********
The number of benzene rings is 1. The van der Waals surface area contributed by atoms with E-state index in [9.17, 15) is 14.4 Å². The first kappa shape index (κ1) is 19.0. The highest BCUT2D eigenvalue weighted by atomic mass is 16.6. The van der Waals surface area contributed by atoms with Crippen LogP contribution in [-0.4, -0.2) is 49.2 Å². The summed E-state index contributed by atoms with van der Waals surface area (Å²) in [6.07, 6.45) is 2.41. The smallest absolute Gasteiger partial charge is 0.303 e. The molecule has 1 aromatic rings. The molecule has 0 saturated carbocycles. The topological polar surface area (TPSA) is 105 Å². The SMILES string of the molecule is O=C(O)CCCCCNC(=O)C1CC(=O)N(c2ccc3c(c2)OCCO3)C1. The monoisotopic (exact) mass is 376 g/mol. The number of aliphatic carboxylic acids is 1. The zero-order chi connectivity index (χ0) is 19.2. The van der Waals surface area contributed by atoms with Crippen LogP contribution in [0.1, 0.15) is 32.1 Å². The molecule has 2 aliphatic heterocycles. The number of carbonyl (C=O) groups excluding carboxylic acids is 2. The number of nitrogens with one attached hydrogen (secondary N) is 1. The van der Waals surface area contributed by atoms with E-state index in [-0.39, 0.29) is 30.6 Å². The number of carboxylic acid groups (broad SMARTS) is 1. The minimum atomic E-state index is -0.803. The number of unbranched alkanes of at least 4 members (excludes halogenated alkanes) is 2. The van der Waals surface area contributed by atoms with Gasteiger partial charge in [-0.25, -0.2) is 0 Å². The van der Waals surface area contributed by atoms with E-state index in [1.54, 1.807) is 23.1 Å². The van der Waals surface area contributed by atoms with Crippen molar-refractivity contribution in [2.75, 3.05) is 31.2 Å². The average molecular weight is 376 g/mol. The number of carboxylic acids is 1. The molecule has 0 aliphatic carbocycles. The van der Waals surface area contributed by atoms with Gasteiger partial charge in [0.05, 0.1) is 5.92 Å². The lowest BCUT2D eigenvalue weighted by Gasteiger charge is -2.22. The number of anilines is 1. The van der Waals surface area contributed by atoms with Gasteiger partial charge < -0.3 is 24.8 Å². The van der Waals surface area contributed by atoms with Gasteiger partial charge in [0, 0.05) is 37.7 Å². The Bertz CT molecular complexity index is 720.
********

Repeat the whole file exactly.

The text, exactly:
The number of benzene rings is 1. The van der Waals surface area contributed by atoms with E-state index in [9.17, 15) is 14.4 Å². The first kappa shape index (κ1) is 19.0. The highest BCUT2D eigenvalue weighted by atomic mass is 16.6. The van der Waals surface area contributed by atoms with Crippen LogP contribution in [-0.4, -0.2) is 49.2 Å². The summed E-state index contributed by atoms with van der Waals surface area (Å²) in [6.07, 6.45) is 2.41. The smallest absolute Gasteiger partial charge is 0.303 e. The molecule has 1 aromatic rings. The molecule has 0 saturated carbocycles. The topological polar surface area (TPSA) is 105 Å². The SMILES string of the molecule is O=C(O)CCCCCNC(=O)C1CC(=O)N(c2ccc3c(c2)OCCO3)C1. The monoisotopic (exact) mass is 376 g/mol. The number of aliphatic carboxylic acids is 1. The zero-order chi connectivity index (χ0) is 19.2. The van der Waals surface area contributed by atoms with Crippen LogP contribution in [0.1, 0.15) is 32.1 Å². The molecule has 2 aliphatic heterocycles. The number of carbonyl (C=O) groups excluding carboxylic acids is 2. The number of nitrogens with one attached hydrogen (secondary N) is 1. The van der Waals surface area contributed by atoms with E-state index in [-0.39, 0.29) is 30.6 Å². The number of carboxylic acid groups (broad SMARTS) is 1. The minimum atomic E-state index is -0.803. The number of unbranched alkanes of at least 4 members (excludes halogenated alkanes) is 2. The van der Waals surface area contributed by atoms with Gasteiger partial charge in [-0.25, -0.2) is 0 Å². The van der Waals surface area contributed by atoms with E-state index in [1.54, 1.807) is 23.1 Å². The van der Waals surface area contributed by atoms with Crippen molar-refractivity contribution in [2.75, 3.05) is 31.2 Å². The average molecular weight is 376 g/mol. The number of carboxylic acids is 1. The molecule has 0 aliphatic carbocycles. The van der Waals surface area contributed by atoms with Gasteiger partial charge in [0.05, 0.1) is 5.92 Å². The lowest BCUT2D eigenvalue weighted by Gasteiger charge is -2.22. The number of anilines is 1. The van der Waals surface area contributed by atoms with Gasteiger partial charge < -0.3 is 24.8 Å². The van der Waals surface area contributed by atoms with Gasteiger partial charge in [0, 0.05) is 37.7 Å². The Bertz CT molecular complexity index is 720.